Teaching Kindness in the Classroom
The state of Texas continues to place a lot of emphasis on anti-bullying laws and regulations in schools — more specifically, cyberbullying within the students on their campus. Teachers and administrators are encouraged to take action if they see any type of harassment or bullying between students or serious changes in behavior if a student appears emotionally unwell. While anti-bullying laws are an excellent resource and method of protecting each child’s physical and emotional well-being, some teachers are taking it one step further: modeling and teaching methods of kindness in the classroom.
Teaching kindness in the classroom means teachers treat children with respect and kindness and model scenarios in which students learn how to approach real-world situations with kindness. For older students, teachers will place high expectations for students to react in kind ways toward their peers, temper their anger or disagreements in healthy ways, and seek methods of solution and peace with other students. It also includes training on how to value themselves and others and promote positivity in their demeanor. For younger children, it’s all these things in addition to an emphasis on learning to share and how to wait for toys when sharing is impossible.
Robin Wilson-Clipson, principal and teacher at Pace Academy in Harlingen, noticed a need to teach kindness in her school as a proactive approach against bullying, and has noted incredible success with her students. She emphasizes how teaching kindness offers children long-lasting character qualities that carry on to adulthood.
“When you’re teaching anti-bullying, you’re reacting to something that’s already happened — you’re waiting for something to happen and then you’re teaching children how to arm themselves against bullying, but at that point, somebody has already been injured,” Wilson-Clipson said. “However, I truly believe that the way to not have to teach anti-bullying is to just teach kindness. We can teach students how to interact with their peers in a positive and wholesome way.”
Junior high students in Wilson-Clipson’s class have learned to disagree in healthy ways that don’t lead to aggressive behavior or emotional explosions. Students have gained a respect for different opinions when it comes to lifestyle choices or preferences, and don’t judge one another. Promoting a positive and understanding environment has increased productivity within the class because students feel comfortable and safe.
“When children are taught kindness in the classroom, large group discussions in class — no matter what it’s about, science, math, English, poetry, movies, video games, no matter what it is — the conversation is more open and students are more apt to share what they truly believe because they know they can bring information to the group and not be criticized for their viewpoint or ridiculed or shamed because they don’t think the same way as everyone else,” Wilson-Clipson said. “It helps with their expansion of knowledge and mind — and people can share openly and freely without risking being hurt.”
Rachel Rodriguez, head of the math department and an eighth-grade teacher at Todd Middle School in Donna, also agrees that fostering a safe environment is key to academic success and should be included into the class culture and expectations.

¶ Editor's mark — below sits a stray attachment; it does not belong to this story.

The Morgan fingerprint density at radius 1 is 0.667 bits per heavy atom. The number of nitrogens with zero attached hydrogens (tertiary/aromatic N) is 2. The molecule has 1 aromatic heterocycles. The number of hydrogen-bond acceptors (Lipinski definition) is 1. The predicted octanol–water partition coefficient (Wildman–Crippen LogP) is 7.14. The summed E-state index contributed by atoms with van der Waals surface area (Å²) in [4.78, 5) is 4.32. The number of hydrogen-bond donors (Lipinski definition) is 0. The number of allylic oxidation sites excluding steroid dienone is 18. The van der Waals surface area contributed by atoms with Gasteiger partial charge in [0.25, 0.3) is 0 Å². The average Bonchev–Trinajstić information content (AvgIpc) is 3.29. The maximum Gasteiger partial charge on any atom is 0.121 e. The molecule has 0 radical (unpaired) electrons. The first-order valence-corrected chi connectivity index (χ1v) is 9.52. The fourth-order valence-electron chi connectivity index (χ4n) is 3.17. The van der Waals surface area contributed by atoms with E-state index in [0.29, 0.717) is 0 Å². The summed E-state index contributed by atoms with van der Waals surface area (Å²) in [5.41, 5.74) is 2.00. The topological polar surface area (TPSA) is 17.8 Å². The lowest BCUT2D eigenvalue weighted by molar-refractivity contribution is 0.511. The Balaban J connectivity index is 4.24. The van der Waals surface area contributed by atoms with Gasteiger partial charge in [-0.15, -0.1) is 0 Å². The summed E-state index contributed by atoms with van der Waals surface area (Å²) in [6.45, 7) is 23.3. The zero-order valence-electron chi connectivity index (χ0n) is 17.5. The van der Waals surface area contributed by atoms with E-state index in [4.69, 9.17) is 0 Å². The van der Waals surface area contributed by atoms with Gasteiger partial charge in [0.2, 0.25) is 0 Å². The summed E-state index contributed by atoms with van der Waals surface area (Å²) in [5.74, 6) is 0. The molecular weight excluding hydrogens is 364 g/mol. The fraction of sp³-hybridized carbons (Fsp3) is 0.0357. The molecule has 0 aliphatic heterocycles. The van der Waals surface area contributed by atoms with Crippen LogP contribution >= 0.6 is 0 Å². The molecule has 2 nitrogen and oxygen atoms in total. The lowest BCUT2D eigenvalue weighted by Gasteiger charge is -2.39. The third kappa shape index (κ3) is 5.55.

“I think as a teacher it’s my job not to just teach math,” Rodriguez said. “We should go a step further and teach students to be good citizens, and respect is a big part of it.”
Every year Rodriguez uses an activity with her students called “The Trash Bag Activity” that aims at promoting respect in the classroom and producing a safe environment, and every year she sees impactful results among students and their peers. Students in each of her classes receives a blank index card. On one side students are instructed to write about a time in their life they have been emotionally or physically hurt by another person. She gives examples of types of bullying and encourages students to be raw and truthful when writing their experience because the index cards remain anonymous. Students share hurtful and painful moments that sometimes even surprise Rodriguez. On the opposite side of the index card, students are then instructed to write a time they have hurt someone else. She shares an example of students who didn’t actually bully a child but perhaps just laughed along or ignored bullying. Once students finish the assignment, she then passes along a trash bag to symbolize that each hurtful experience represents “trash” and will not be tolerated in the classroom. She assures students that she will protect them if she sees bullying and expects respectful behavior to both her and their peers while in her class.
“No matter what, students will respect my classroom … it’s a self-check for them and I let them know that no matter what’s going on out there right now, they’re in the classroom — they have to throw disrespect in the trash,” Rodriguez said.
Both educators agreed that teaching kindness in the classroom not only affects the current learning environment but aids in creating more respectful and understanding students, friends, employees, and citizens, as well as encourages other teachers to adopt teaching kindness.